We teach children about homophobia and homophobic put-downs. The casual use of ‘gay’ as a negative adjective is never tolerated and children are taught why this can never be acceptable
We never leave children out of trips because their grown-ups can’t afford to pay for them and we try to provide free places in fee-charging clubs

How we would like to improve our Family Equality work

We think we need to improve our communication with both parents if parents do no live together. At the moment, we feel we could give a better welcome to a parent whose child does not reside with them for most of the time

Disability Equality @ St Luke’s Primary

What this means to us:

We celebrate different abilities in many ways while also recognising supporting the specific difficulties children may experience. We teach children to celebrate difference and that difference is not about lack or less but about rights, needs, attitude and access. We teach the children that equality is not about everyone getting the same but about everyone getting what they need.
If your child is joining our school and has a disability we recognise that you will need additional time with school staff so you can tell us about your child’s needs (you are the expert) and for us to explain how we will work towards meeting your child’s needs
We recognise that helping your child be equally included may need specific support and we will work with you and other agencies to ensure we do this well
Disabilities can affect a child’s achievement or social experience in very different ways. Although achievement is a major factor, we also are clear that a child’s social experience is vital to a good education and can help your child achieve a positive social experience in a variety of ways

How do we promote disability equality and help all children get on well together?

·         We teach children about disability equality through the curriculum via specific units of work as well as our general language and attitude

·         Adults with learning disabilities visit our school to teach Makaton twice every week (and others for specific lessons) and this has helped the children break down barriers and build relationships with people with disabilites. We recently worked with a local special school and a disability arts group to create an animation and we are now building a long term relationship with the special school

·         Occasionally, and only with parental consent/involvement, we will teach the peers of a disabled child about his/her specific needs to enable children to support and understand that child better. Children respond to this incredibly well. Difference is often obvious to children and this can need to be accepted openly to support positive relationships. Children have become so confident about their differences that they have been enabled (as older primary children) to talk to their class or the school about their own disabilities (eg severe dyslexia or autism) and this has always had a positive impact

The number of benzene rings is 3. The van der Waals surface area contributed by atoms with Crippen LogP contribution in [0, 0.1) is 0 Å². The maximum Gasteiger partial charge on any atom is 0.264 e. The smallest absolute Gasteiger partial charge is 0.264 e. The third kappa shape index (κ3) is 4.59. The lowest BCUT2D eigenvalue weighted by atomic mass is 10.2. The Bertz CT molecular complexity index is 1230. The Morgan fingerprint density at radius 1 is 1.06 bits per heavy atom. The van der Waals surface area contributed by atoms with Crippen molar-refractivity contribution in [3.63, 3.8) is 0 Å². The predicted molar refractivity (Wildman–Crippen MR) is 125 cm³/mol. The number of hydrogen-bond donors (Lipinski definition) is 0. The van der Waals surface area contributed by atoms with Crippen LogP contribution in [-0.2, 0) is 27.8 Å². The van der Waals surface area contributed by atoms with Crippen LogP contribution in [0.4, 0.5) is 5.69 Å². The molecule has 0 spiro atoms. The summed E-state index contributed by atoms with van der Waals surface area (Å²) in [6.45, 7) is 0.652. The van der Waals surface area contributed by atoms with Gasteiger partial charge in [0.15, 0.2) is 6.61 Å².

·         All children at St Luke’s have equal access to all of school life. This includes clubs (your child may need support to attend and we can provide this) and trips including residential trips in Years 5/6

·         Children may become diagnosed with a learning disability during their time at St Luke’s (eg dyslexia). We have clear pathways to diagnosis of specific learning difficulties / disabilities and parents/carers will be involved with this process and given information about support offered as a result. You are welcome to discuss any concerns about your child’s development at any time and will receive information about additional support at least twice a year. Please come and talk about anything you don’t understand or anything about which you would like more information

What we avoid/don’t tolerate:

We talk to the children about different skills, achievements and abilities. We know that children/people can be competitive and seek to avoid the ‘top/bottom group’ classroom set-up via our ‘learning with others’ practice – this means that children experience learning with all children over time in mixed attainment groupings. They are specifically taught how to include every one and how to listen to each other’s ideas respectfully
We treat put downs related to ability/disability seriously. These can include put downs pertaining to high attainment (eg: geek; nerd) or low ability / attainment (eg: thick; stupid). Such put downs are unusual

How we would like to improve our Disability Equality work  

See our separate access plan

We would like to find out more about parents/carers’ access needs so we can make them feel more included and welcome

Race and Heritage Equality @ St Luke’s Primary

What this means to us:

We value all our children as individuals and value the diversity of racial and cultural heritage within our community. As a school with a small ethnic minority community, we feel it is especially important to value not only the races and cultures represented within our community but those that are not currently represented.